Characteristically, Solange engages the space in its entirety. Intermittently throughout the performance, dancers and instrumentalists appear on distant balconies and in peripheral corners of the grounds, expanding the scope of the performance well beyond the square. A drummer makes his way behind a kit situated on a grassy clearing several yards away; meanwhile, a single dancer on an upper terrace moves in sync with the group in the central square. A horn section bleats from a staircase on the far side of a sunken garden, suspended above the treeline. A percussionist lays a beat with mallets used against the thick stone columns. The performance is inseparable from the environment; a reminder that a work of art’s physical context integrally informs our relationship to the piece.
At the end of the 45-minute preview performance, a beaming Solange entered the square to take a bow alongside her performers and collaborators. She thanked them, as well as Getty, for the opportunity “to experiment and evolve,” and said she felt eager to further her practices as both a director and composer. This comes as no surprise to anyone who has paid attention to the work she has produced over the past three years. Solange has been honing herself as an artist of multiple disciplines, in tandem with her career as a recording artist, and carving a space for herself fine art institutions; from the iconic 2017 presentation of her performance piece “Scales” at the Guggenheim, to the video/dance/sculpture work “Metatronia (Metatron’s Cube)” featured at the Hammer Museum in 2018, to the presentation of her When I Get Home film in New York, Los Angeles, and London museums earlier this year.
“Bridge-s” is Solange’s first offering in which she does not herself take the stage. This next chapter of her artistry sees Solange taking what she’s learned from her extracurricular interests and from aestheticizing her own work— through stage design, choreography, art direction, music composition —and implementing those skills in new contexts that go beyond propping up her recording career. It’s an exciting development that should inspire any artist with similarly sprawling inclinations; anyone whose creativity unfurls in multiple directions that are subject to intertwine but that also subsist as individual, lively avenues of their own.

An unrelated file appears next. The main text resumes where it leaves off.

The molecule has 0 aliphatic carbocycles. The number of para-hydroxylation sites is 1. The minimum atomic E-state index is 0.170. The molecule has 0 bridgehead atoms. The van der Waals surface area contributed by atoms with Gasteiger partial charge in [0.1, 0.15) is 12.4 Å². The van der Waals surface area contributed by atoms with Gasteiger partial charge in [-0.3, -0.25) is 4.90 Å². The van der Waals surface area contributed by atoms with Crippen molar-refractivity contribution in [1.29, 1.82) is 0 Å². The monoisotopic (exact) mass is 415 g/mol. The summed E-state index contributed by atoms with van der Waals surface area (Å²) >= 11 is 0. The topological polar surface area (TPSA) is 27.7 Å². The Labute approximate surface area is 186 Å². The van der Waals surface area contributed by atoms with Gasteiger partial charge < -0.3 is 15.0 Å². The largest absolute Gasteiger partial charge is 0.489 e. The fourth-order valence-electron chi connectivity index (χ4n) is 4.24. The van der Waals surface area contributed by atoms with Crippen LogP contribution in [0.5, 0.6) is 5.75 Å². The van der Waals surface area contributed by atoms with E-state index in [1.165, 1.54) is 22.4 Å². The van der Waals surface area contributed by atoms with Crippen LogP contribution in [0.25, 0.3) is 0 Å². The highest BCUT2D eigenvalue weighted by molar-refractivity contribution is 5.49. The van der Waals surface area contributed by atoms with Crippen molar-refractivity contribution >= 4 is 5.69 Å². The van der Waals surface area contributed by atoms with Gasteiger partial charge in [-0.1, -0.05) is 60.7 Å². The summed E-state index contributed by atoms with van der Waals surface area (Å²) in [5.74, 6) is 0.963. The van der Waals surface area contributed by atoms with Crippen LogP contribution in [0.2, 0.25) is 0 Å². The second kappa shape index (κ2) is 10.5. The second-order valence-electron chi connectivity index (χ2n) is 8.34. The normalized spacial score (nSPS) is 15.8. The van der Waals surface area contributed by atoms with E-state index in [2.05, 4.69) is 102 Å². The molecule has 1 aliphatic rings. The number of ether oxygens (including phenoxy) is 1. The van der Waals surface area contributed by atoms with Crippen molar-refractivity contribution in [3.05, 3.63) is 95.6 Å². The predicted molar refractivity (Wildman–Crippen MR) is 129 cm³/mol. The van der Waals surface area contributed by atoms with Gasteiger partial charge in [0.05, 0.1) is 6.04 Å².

Riding the Getty tram from the gallery space back down to the parking level after the event, I gazed out the window. The full moon stared back, round and yellow as an egg yolk, looming low above the mountains. In unison, everyone on the train turned to marvel at it. The woman next to me instinctively pulled out her iPhone to snap a photo before quickly remembering out loud, to no one in particular, that you can never really get a good picture of the moon— not one that does it any justice. No one responded, but everyone apparently agreed, because the rest of us didn’t dare try either. We just took it in. It was understood that some experiences, like the moon and like the performance we just watched, are a matter of time and place.
“Bridge-s” will be free entry and open to the public on November 16-17.
We’re under the magnificent glass dome of Milan’s Galleria Vittorio Emanuele II, Italy’s oldest shopping center and one of the world’s most opulent, where models stand in vintage puffer jackets, looking straight through the gathered crowds with the kind of thousand-yard stare that burns deep into the soul. After a while, some of the women begin distorting their limbs into improbable postures, before others take a seat on the cold mosaic tiles. A few are overwhelmed by the ineffably haunting atmosphere and tears begin to roll down their cheeks. Watching a ballerina cry is as sad as it sounds.
But this isn’t some odd atrocity exhibition, rather, it’s an installation from the legendary Vanessa Beecroft in celebration of Moncler’s House of Genius pop-up store. Beecroft’s tableaux vivants are deceptively challenging, an exploration of existentialism that invites those involved to interpret how the audience is interpreting them. Each performance references the political, historical, or social associations of the place where it’s held, the models and clothing also chosen specifically. Often, Beecroft disregards the latter in favor of bare human flesh. It’s what makes this coming together with the Moncler puffer jacket — an icon of heavyweight outerwear — so curious.
“When I was growing up, there was a big boom of Moncler jackets worn by a particular group of teenagers,” she tells me, reminiscing. “They were from Milan and they were called the Paniari. They would wear them with Timberland shoes and Levi’s. They looked amazing.”
The Italian-born Beecroft studied art in Milan but has long since lived in Los Angeles. It was the Hollywood Hills’ eclectic colorscapes that inspired her work for Moncler, including the homeless tents that have, regrettably, become a familiar sight throughout the city in recent years. “It’s all in your face there, all of these realities next to [one another],” she says, referencing LA’s schizophrenic urban fabric.